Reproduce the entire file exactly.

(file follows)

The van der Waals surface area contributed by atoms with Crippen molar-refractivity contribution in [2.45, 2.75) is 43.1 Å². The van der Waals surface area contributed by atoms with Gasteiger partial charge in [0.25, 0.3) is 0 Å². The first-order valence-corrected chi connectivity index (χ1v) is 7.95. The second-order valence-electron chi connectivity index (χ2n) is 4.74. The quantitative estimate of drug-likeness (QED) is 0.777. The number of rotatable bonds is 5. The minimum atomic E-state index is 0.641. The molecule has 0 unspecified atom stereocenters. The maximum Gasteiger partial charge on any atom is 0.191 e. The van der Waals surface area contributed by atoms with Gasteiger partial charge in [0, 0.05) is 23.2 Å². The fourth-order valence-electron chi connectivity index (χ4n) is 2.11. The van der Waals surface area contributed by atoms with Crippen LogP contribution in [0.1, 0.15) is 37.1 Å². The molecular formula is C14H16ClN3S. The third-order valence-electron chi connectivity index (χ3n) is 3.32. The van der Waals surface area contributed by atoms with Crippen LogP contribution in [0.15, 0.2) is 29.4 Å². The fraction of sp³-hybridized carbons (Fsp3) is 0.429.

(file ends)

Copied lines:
The van der Waals surface area contributed by atoms with Crippen molar-refractivity contribution in [2.45, 2.75) is 43.1 Å². The van der Waals surface area contributed by atoms with Gasteiger partial charge in [0.25, 0.3) is 0 Å². The first-order valence-corrected chi connectivity index (χ1v) is 7.95. The second-order valence-electron chi connectivity index (χ2n) is 4.74. The quantitative estimate of drug-likeness (QED) is 0.777. The number of rotatable bonds is 5. The minimum atomic E-state index is 0.641. The molecule has 0 unspecified atom stereocenters. The maximum Gasteiger partial charge on any atom is 0.191 e. The van der Waals surface area contributed by atoms with Gasteiger partial charge in [0, 0.05) is 23.2 Å². The fourth-order valence-electron chi connectivity index (χ4n) is 2.11. The van der Waals surface area contributed by atoms with Crippen LogP contribution in [0.1, 0.15) is 37.1 Å². The molecular formula is C14H16ClN3S. The third-order valence-electron chi connectivity index (χ3n) is 3.32. The van der Waals surface area contributed by atoms with Crippen LogP contribution in [0.15, 0.2) is 29.4 Å². The fraction of sp³-hybridized carbons (Fsp3) is 0.429.